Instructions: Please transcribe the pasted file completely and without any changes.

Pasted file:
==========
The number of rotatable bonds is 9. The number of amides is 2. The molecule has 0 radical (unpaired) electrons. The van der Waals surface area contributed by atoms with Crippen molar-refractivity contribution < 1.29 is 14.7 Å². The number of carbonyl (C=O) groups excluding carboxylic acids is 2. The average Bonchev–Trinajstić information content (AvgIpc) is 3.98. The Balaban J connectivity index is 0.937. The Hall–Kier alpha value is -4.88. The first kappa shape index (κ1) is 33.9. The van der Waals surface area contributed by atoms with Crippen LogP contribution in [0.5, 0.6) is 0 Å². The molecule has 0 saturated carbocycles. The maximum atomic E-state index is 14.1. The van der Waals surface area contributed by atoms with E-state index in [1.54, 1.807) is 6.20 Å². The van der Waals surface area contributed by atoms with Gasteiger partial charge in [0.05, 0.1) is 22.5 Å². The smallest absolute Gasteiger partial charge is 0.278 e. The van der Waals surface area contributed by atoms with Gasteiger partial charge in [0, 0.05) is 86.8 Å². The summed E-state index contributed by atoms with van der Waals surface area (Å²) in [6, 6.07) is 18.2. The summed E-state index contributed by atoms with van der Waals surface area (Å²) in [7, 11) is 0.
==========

The number of rotatable bonds is 9. The number of amides is 2. The molecule has 0 radical (unpaired) electrons. The van der Waals surface area contributed by atoms with Crippen molar-refractivity contribution < 1.29 is 14.7 Å². The number of carbonyl (C=O) groups excluding carboxylic acids is 2. The average Bonchev–Trinajstić information content (AvgIpc) is 3.98. The Balaban J connectivity index is 0.937. The Hall–Kier alpha value is -4.88. The first kappa shape index (κ1) is 33.9. The van der Waals surface area contributed by atoms with Crippen LogP contribution in [0.5, 0.6) is 0 Å². The molecule has 0 saturated carbocycles. The maximum atomic E-state index is 14.1. The van der Waals surface area contributed by atoms with E-state index in [1.54, 1.807) is 6.20 Å². The van der Waals surface area contributed by atoms with Gasteiger partial charge in [0.05, 0.1) is 22.5 Å². The smallest absolute Gasteiger partial charge is 0.278 e. The van der Waals surface area contributed by atoms with Gasteiger partial charge in [0, 0.05) is 86.8 Å². The summed E-state index contributed by atoms with van der Waals surface area (Å²) in [6, 6.07) is 18.2. The summed E-state index contributed by atoms with van der Waals surface area (Å²) in [7, 11) is 0.